SAR’s Academic Freedom Monitoring Project investigates and reports attacks on higher education with the aim of raising awareness, generating advocacy, and increasing protection for scholars, students, and academic communities. Learn more.

Date of Incident: October 27, 2020

Attack Types: Loss of Position

Institution(s):Various Institutions

Region & Country:Europe | Belarus

New or Ongoing:New Incident

On October 27, 2020, it was reported that President Alexander Lukashenko called for the expulsion of students and faculty participating in nationwide protests. Universities throughout Belarus responded almost immediately with widespread expulsions of student and faculty protesters.

The official results of the August 9 election had President Lukashenko, who first took office in 1994, winning reelection for a sixth term with more than 80% of the vote. The opposition candidate, Svetlana Tikhanovskaya, was forced to flee to Lithuania after receiving threats. Critics from inside Belarus, as well as international observers, immediately condemned the result, charging that the election was marked by widespread electoral fraud. Concerns about a fraudulent election triggered mass demonstrations, often led by university students, across the country. Police frequently responded to protests with arrests and violent force.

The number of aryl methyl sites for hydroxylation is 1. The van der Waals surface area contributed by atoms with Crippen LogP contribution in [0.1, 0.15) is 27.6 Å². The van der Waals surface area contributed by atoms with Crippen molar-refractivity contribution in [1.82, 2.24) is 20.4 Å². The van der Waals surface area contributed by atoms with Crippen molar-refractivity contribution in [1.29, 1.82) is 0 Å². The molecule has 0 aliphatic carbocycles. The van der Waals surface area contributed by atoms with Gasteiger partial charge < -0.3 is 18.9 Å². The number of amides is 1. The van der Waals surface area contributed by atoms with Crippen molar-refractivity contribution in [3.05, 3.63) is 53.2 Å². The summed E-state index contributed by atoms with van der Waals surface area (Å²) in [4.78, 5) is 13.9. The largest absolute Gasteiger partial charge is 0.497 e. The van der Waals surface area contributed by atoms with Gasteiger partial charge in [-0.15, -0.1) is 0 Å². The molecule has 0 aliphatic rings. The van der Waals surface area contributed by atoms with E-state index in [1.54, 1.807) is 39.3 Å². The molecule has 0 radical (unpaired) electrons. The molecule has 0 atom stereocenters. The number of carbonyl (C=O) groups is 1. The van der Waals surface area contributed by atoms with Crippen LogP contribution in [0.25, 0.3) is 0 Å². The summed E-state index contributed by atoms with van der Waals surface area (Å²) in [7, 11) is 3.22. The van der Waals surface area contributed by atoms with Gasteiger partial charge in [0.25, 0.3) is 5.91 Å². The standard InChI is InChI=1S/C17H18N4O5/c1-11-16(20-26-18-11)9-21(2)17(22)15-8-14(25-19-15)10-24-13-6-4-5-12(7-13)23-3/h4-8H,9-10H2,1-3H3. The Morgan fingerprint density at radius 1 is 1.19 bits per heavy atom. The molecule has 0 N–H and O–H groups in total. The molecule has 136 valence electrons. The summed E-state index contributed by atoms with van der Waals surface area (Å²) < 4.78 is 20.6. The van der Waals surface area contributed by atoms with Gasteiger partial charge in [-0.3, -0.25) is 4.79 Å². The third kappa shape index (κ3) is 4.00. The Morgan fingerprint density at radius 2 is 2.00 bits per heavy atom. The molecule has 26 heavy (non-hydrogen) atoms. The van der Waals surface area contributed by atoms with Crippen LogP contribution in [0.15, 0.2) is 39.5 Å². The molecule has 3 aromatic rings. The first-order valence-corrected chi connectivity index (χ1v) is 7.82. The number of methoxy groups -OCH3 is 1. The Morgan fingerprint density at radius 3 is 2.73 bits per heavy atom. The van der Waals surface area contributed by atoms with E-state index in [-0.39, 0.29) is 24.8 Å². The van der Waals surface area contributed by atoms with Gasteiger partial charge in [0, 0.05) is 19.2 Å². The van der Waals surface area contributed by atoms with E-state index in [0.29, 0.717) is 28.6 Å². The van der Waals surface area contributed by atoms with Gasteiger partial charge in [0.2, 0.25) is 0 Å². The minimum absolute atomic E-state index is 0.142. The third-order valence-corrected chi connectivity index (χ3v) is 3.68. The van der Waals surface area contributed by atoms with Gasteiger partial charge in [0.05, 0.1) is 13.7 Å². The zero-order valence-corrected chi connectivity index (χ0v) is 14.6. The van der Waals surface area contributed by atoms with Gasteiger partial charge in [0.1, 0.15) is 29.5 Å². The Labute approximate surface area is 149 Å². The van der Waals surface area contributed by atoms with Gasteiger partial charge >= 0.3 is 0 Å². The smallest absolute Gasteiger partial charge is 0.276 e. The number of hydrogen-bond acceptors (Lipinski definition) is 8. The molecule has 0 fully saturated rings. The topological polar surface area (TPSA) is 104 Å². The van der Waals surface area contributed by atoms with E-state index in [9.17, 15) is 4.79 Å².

On October 26, police arrested dozens of students from various universities participating in protests as part of the beginning of a nationwide strike (see report). The following day, it was reported that President Lukashenko called for the expulsion of students and faculty participating in protests.

Scholars at Risk is concerned about instructions by a state authority that universities expel students and faculty in apparent retaliation for the nonviolent exercise of the right to freedom of expression and freedom of assembly — conduct that is expressly protected under international human rights instruments, including the Universal Declaration of Human Rights and the International Covenant on Civil and Political Rights, to which Belarus is a party. State authorities have an obligation not to interfere with or attempt to retaliate for nonviolent expressive activity.